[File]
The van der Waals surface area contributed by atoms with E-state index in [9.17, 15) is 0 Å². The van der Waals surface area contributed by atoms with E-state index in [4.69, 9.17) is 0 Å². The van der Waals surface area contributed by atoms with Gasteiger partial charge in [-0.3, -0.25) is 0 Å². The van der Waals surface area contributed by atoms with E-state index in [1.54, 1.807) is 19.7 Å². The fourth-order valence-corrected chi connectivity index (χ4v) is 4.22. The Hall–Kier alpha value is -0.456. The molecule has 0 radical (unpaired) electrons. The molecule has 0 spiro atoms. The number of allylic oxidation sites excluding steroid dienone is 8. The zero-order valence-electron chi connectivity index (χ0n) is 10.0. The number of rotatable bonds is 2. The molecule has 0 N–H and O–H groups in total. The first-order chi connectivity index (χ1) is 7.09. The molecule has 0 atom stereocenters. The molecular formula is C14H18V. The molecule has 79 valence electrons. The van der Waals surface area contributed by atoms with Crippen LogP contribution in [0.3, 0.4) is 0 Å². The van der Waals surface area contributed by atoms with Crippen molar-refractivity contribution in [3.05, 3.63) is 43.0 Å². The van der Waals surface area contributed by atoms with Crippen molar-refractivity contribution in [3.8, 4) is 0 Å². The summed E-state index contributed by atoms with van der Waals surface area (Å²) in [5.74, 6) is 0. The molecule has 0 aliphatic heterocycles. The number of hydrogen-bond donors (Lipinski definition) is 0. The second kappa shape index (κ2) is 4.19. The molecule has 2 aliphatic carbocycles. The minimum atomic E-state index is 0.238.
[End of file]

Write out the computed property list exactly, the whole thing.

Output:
The van der Waals surface area contributed by atoms with E-state index in [9.17, 15) is 0 Å². The van der Waals surface area contributed by atoms with E-state index in [4.69, 9.17) is 0 Å². The van der Waals surface area contributed by atoms with Gasteiger partial charge in [-0.3, -0.25) is 0 Å². The van der Waals surface area contributed by atoms with E-state index in [1.54, 1.807) is 19.7 Å². The fourth-order valence-corrected chi connectivity index (χ4v) is 4.22. The Hall–Kier alpha value is -0.456. The molecule has 0 radical (unpaired) electrons. The molecule has 0 spiro atoms. The number of allylic oxidation sites excluding steroid dienone is 8. The zero-order valence-electron chi connectivity index (χ0n) is 10.0. The number of rotatable bonds is 2. The molecule has 0 N–H and O–H groups in total. The first-order chi connectivity index (χ1) is 7.09. The molecule has 0 atom stereocenters. The molecular formula is C14H18V. The molecule has 79 valence electrons. The van der Waals surface area contributed by atoms with Crippen LogP contribution in [0.3, 0.4) is 0 Å². The van der Waals surface area contributed by atoms with Crippen molar-refractivity contribution in [3.05, 3.63) is 43.0 Å². The van der Waals surface area contributed by atoms with Crippen molar-refractivity contribution in [3.8, 4) is 0 Å². The summed E-state index contributed by atoms with van der Waals surface area (Å²) in [5.74, 6) is 0. The molecule has 0 aliphatic heterocycles. The number of hydrogen-bond donors (Lipinski definition) is 0. The second kappa shape index (κ2) is 4.19. The molecule has 2 aliphatic carbocycles. The minimum atomic E-state index is 0.238.